Mechanisms of Species Diversity Change in Stressed Environments
The impacts of environmental changes on species diversity, and thus on ecosystem function and stability, is a central topic of current ecological research. While such changes may independently affect animal and plant species, plants standout in being primary producers; by storing solar energy in chemical compounds they constitute the basal trophic level of the food chain that animal species, including humans, depend on. Plant communities respond to environmental changes at different scales. At the landscape scale, where symmetry breaking vegetation patterns appear (Fig. 1), a transition from one pattern state to another may take place (Animation 1). At smaller, single-patch scales, environmental changes may affect inter- and intra-specific plant interactions. Using a mathematical modeling approach, we developed a theory of plant communities in water limited system, and are currently using it to highlight mechanisms of species diversity change in response to climate changes and disturbances. Special attention is given to mechanisms that involve different levels of organization, e.g. mechanisms by which pattern transitions at the landscape level affect plant interactions and species richness at the single-patch level.
Figure 1: Aerial photograph of vegetation bands on hill slopes in Niger. Reprinted from C. Valentin, J. M. d'Herbes, and J. Poesen, Catena 37, 1 (1999), ©1999.
Animation 1: Model simulation showing a transition from a banded vegetation pattern to a spotted pattern induce by a local clear-cut disturbance. Downhill direction is to the right. Produced by Erez Gilad.
Can't see the movie? here it is in animated GIF.
- Patterns of Green in the Desert Brown (Phys. Rev. Focus article, 2001)
- Vegetation patterns and desertification (Newman Information Center)
- Ecosystem engineers, a missing link in exploring biodiversity: A pattern-formation approach (JSMF research award, 2003)
- Symmetry Breaking Patterns and Eco-Complexity (PhysicaPlus, Online Magazine of the Israel Physical Society, Issue 3, 2004)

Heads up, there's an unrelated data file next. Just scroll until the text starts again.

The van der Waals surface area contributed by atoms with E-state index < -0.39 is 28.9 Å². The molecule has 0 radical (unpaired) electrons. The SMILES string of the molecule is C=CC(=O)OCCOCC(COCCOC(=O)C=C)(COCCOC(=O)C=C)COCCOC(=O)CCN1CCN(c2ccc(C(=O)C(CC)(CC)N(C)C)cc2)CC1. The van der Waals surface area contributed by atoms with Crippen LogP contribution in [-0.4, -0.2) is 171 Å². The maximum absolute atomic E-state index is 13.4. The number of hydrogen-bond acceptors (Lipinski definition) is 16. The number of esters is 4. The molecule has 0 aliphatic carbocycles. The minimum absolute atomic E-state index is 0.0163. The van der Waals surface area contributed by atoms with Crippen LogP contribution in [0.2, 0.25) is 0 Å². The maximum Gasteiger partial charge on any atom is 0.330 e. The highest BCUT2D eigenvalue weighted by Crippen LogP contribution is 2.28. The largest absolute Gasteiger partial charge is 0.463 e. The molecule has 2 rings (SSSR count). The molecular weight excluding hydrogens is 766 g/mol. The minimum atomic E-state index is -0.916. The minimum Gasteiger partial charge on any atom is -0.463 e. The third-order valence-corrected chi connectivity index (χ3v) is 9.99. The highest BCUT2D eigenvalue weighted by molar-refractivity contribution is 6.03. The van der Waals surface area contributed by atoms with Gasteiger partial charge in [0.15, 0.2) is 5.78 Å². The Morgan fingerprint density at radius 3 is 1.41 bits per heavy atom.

See also Recent Publications link in http://www.bgu.ac.il/~ehud
Optical diagnosis using advanced spectroscopic and computational techniques
he rapid developments in the field of infrared spectroscopy in the past decade have shown a potential for disease diagnosis using non-invasive technologies. Several earlier studies have highlighted the advantage of IR spectroscopy both in the near and mid IR regions for diagnostic purposes at clinical levels . The areas of focus have been the distinction of premalignant and malignant cells 1 and tissues from the normal using specific parameters obtained from FTIR spectra, making it a rapid and reagent free method. While it still requires pilot studies and designed clinical trials 2 to ensure the applicability of such systems for cancer diagnosis, substantial progress has been made in incorporating advances in computational methods into the system to increase the sensitivity of the entire set up making it an objective and sensitive technique suitable for automation to suit the demands of the medical community. The development of fiber-optics systems 3,4 for IR spectroscopy (Fig. 1 and Fig. 2) have further opened up new and modern avenues in medical diagnosis in-vivo at various levels of cells, tissues and organs under laboratory and clinical conditions. Autofluorescence from intracellular chromophores upon illumination of cells by a monochromatic light (Fig. 4) has also been found as a powerful complementary and sensitive technology for the early detection of cancer 5.
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Non-equilibrium Localized Structures
Localized spatial structures, such as defects in periodic patterns, fronts and vortices, are ubiquitous in non-equilibrium systems. Understanding the mechanisms by which they form, their stability and how to manipulate them, is significant for exploiting them in technological applications.
A localized structure may involve a single mode, e.g. a spiral wave in an oscillating medium (showcasing a Hopf mode), but quite often richer structures appear. This is particularly true when a system is driven far from thermal equilibrium and the number of growing modes increases. The system may still be governed by a single dominant mode that damps all other modes by means of nonlinear mode coupling. However, localized structures of the dominant mode, where its amplitude vanishes or becomes sufficiently small, can host the hidden damped mode, giving rise to multimode structures. We studied structures of this kind in systems that go through dual (Hopf-Turing) instabilities. Among our findings are defect lines acting as self-organized wave-guides for traveling pulses (Fig. 1), breathing defects, and multi-state localized structures, that are potentially significant for data storage applications.